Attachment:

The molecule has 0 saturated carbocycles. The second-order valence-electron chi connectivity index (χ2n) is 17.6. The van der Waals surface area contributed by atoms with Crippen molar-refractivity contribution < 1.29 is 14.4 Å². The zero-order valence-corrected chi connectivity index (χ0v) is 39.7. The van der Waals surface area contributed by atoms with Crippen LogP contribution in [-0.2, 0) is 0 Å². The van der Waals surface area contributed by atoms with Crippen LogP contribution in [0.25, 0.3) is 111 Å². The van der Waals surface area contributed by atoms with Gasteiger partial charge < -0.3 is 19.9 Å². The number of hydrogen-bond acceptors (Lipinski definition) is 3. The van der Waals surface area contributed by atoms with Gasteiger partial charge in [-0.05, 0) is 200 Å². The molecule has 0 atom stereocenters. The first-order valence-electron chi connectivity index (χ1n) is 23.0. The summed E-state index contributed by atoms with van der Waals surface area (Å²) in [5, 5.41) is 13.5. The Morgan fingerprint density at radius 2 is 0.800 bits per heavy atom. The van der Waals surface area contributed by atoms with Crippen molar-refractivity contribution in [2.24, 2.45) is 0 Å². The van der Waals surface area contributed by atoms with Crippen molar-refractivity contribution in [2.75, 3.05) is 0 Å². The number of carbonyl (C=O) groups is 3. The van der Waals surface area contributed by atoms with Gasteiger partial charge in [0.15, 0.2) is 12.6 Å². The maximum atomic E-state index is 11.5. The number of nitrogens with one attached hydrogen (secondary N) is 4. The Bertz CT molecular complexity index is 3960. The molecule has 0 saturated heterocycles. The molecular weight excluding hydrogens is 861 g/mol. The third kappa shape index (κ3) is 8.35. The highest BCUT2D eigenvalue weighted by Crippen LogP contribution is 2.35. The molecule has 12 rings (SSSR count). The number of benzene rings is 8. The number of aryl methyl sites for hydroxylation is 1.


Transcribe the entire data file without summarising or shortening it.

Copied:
The molecule has 0 saturated carbocycles. The second-order valence-electron chi connectivity index (χ2n) is 17.6. The van der Waals surface area contributed by atoms with Crippen molar-refractivity contribution < 1.29 is 14.4 Å². The zero-order valence-corrected chi connectivity index (χ0v) is 39.7. The van der Waals surface area contributed by atoms with Crippen LogP contribution in [-0.2, 0) is 0 Å². The van der Waals surface area contributed by atoms with Crippen LogP contribution in [0.25, 0.3) is 111 Å². The van der Waals surface area contributed by atoms with Gasteiger partial charge < -0.3 is 19.9 Å². The number of hydrogen-bond acceptors (Lipinski definition) is 3. The van der Waals surface area contributed by atoms with Gasteiger partial charge in [-0.05, 0) is 200 Å². The molecule has 0 atom stereocenters. The first-order valence-electron chi connectivity index (χ1n) is 23.0. The summed E-state index contributed by atoms with van der Waals surface area (Å²) in [5, 5.41) is 13.5. The Morgan fingerprint density at radius 2 is 0.800 bits per heavy atom. The van der Waals surface area contributed by atoms with Crippen molar-refractivity contribution in [2.24, 2.45) is 0 Å². The van der Waals surface area contributed by atoms with Crippen molar-refractivity contribution in [2.75, 3.05) is 0 Å². The number of carbonyl (C=O) groups is 3. The van der Waals surface area contributed by atoms with Gasteiger partial charge in [0.15, 0.2) is 12.6 Å². The maximum atomic E-state index is 11.5. The number of nitrogens with one attached hydrogen (secondary N) is 4. The Bertz CT molecular complexity index is 3960. The molecule has 0 saturated heterocycles. The molecular weight excluding hydrogens is 861 g/mol. The third kappa shape index (κ3) is 8.35. The highest BCUT2D eigenvalue weighted by Crippen LogP contribution is 2.35. The molecule has 12 rings (SSSR count). The number of benzene rings is 8. The number of aryl methyl sites for hydroxylation is 1.